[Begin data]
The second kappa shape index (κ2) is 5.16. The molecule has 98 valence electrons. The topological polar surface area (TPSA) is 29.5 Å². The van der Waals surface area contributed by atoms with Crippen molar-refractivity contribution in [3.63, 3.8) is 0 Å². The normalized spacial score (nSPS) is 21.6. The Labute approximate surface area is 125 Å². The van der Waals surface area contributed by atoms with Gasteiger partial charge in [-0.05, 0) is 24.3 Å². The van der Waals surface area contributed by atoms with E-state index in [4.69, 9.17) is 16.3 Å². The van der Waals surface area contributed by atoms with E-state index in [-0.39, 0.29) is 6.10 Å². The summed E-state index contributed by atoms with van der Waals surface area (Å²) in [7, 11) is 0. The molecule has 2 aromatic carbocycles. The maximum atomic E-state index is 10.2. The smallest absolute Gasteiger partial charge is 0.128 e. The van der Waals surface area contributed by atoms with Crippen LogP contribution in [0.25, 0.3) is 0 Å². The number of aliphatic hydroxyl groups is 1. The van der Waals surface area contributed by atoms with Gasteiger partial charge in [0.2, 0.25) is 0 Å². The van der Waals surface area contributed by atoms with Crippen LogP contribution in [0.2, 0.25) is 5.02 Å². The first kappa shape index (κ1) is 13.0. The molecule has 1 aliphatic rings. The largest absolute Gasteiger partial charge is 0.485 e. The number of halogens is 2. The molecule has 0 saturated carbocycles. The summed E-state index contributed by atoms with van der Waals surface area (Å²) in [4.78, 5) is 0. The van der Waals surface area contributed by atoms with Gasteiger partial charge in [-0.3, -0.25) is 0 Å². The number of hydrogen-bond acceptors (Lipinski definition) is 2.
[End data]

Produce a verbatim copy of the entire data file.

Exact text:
The second kappa shape index (κ2) is 5.16. The molecule has 98 valence electrons. The topological polar surface area (TPSA) is 29.5 Å². The van der Waals surface area contributed by atoms with Crippen molar-refractivity contribution in [3.63, 3.8) is 0 Å². The normalized spacial score (nSPS) is 21.6. The Labute approximate surface area is 125 Å². The van der Waals surface area contributed by atoms with Gasteiger partial charge in [-0.05, 0) is 24.3 Å². The van der Waals surface area contributed by atoms with E-state index in [4.69, 9.17) is 16.3 Å². The van der Waals surface area contributed by atoms with E-state index in [-0.39, 0.29) is 6.10 Å². The summed E-state index contributed by atoms with van der Waals surface area (Å²) in [7, 11) is 0. The molecule has 2 aromatic carbocycles. The maximum atomic E-state index is 10.2. The smallest absolute Gasteiger partial charge is 0.128 e. The van der Waals surface area contributed by atoms with Crippen LogP contribution in [0.25, 0.3) is 0 Å². The number of aliphatic hydroxyl groups is 1. The van der Waals surface area contributed by atoms with Gasteiger partial charge in [0.2, 0.25) is 0 Å². The van der Waals surface area contributed by atoms with Crippen LogP contribution in [0.2, 0.25) is 5.02 Å². The first kappa shape index (κ1) is 13.0. The molecule has 1 aliphatic rings. The largest absolute Gasteiger partial charge is 0.485 e. The number of halogens is 2. The molecule has 0 saturated carbocycles. The summed E-state index contributed by atoms with van der Waals surface area (Å²) in [4.78, 5) is 0. The van der Waals surface area contributed by atoms with Gasteiger partial charge in [-0.3, -0.25) is 0 Å². The number of hydrogen-bond acceptors (Lipinski definition) is 2.